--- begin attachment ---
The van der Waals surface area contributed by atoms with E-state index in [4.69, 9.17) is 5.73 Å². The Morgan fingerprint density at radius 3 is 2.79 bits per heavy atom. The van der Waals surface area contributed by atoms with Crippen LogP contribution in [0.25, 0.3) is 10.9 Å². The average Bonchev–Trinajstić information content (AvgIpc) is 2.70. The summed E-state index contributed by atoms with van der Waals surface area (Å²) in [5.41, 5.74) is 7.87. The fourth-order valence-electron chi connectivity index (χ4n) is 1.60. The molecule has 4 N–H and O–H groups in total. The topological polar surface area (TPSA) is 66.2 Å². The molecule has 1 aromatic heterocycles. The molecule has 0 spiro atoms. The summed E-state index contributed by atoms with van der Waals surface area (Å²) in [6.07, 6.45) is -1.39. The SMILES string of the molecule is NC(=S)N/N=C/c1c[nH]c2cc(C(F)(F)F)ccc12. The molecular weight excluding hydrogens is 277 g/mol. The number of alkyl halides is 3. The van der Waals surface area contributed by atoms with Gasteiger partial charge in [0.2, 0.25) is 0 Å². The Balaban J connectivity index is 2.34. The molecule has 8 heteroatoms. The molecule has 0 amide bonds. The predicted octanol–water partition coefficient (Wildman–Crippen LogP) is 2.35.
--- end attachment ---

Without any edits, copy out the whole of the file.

The van der Waals surface area contributed by atoms with E-state index in [4.69, 9.17) is 5.73 Å². The Morgan fingerprint density at radius 3 is 2.79 bits per heavy atom. The van der Waals surface area contributed by atoms with Crippen LogP contribution in [0.25, 0.3) is 10.9 Å². The average Bonchev–Trinajstić information content (AvgIpc) is 2.70. The summed E-state index contributed by atoms with van der Waals surface area (Å²) in [5.41, 5.74) is 7.87. The fourth-order valence-electron chi connectivity index (χ4n) is 1.60. The molecule has 4 N–H and O–H groups in total. The topological polar surface area (TPSA) is 66.2 Å². The molecule has 1 aromatic heterocycles. The molecule has 0 spiro atoms. The summed E-state index contributed by atoms with van der Waals surface area (Å²) in [6.07, 6.45) is -1.39. The SMILES string of the molecule is NC(=S)N/N=C/c1c[nH]c2cc(C(F)(F)F)ccc12. The molecular weight excluding hydrogens is 277 g/mol. The number of alkyl halides is 3. The van der Waals surface area contributed by atoms with Gasteiger partial charge in [0.2, 0.25) is 0 Å². The Balaban J connectivity index is 2.34. The molecule has 8 heteroatoms. The molecule has 0 amide bonds. The predicted octanol–water partition coefficient (Wildman–Crippen LogP) is 2.35.